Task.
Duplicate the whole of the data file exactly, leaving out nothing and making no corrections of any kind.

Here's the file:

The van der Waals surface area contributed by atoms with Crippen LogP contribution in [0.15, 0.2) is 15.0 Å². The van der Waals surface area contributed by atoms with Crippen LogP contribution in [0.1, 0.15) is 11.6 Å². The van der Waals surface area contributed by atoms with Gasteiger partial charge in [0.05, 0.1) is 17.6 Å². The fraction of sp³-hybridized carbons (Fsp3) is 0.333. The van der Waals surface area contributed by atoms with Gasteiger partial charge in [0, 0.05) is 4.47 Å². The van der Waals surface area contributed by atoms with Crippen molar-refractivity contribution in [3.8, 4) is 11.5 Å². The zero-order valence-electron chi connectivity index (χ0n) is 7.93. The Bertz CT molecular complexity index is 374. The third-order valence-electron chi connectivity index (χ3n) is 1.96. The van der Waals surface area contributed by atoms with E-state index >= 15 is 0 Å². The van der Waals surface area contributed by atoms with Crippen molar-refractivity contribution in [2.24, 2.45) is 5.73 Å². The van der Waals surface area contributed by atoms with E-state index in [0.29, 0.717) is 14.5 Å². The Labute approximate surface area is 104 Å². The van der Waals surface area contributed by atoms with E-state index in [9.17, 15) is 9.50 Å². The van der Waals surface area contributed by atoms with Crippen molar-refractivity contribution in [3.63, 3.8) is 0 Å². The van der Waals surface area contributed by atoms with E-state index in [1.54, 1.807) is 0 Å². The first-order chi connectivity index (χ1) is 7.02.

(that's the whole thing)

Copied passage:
The van der Waals surface area contributed by atoms with Crippen LogP contribution in [0.15, 0.2) is 15.0 Å². The van der Waals surface area contributed by atoms with Crippen LogP contribution in [0.1, 0.15) is 11.6 Å². The van der Waals surface area contributed by atoms with Gasteiger partial charge in [0.05, 0.1) is 17.6 Å². The fraction of sp³-hybridized carbons (Fsp3) is 0.333. The van der Waals surface area contributed by atoms with Gasteiger partial charge in [0, 0.05) is 4.47 Å². The van der Waals surface area contributed by atoms with Crippen molar-refractivity contribution in [3.8, 4) is 11.5 Å². The zero-order valence-electron chi connectivity index (χ0n) is 7.93. The Bertz CT molecular complexity index is 374. The third-order valence-electron chi connectivity index (χ3n) is 1.96. The van der Waals surface area contributed by atoms with E-state index >= 15 is 0 Å². The van der Waals surface area contributed by atoms with Crippen molar-refractivity contribution in [2.24, 2.45) is 5.73 Å². The van der Waals surface area contributed by atoms with E-state index in [0.29, 0.717) is 14.5 Å². The Labute approximate surface area is 104 Å². The van der Waals surface area contributed by atoms with E-state index in [9.17, 15) is 9.50 Å². The van der Waals surface area contributed by atoms with Crippen molar-refractivity contribution in [3.63, 3.8) is 0 Å². The van der Waals surface area contributed by atoms with E-state index in [1.54, 1.807) is 0 Å². The first-order chi connectivity index (χ1) is 7.02.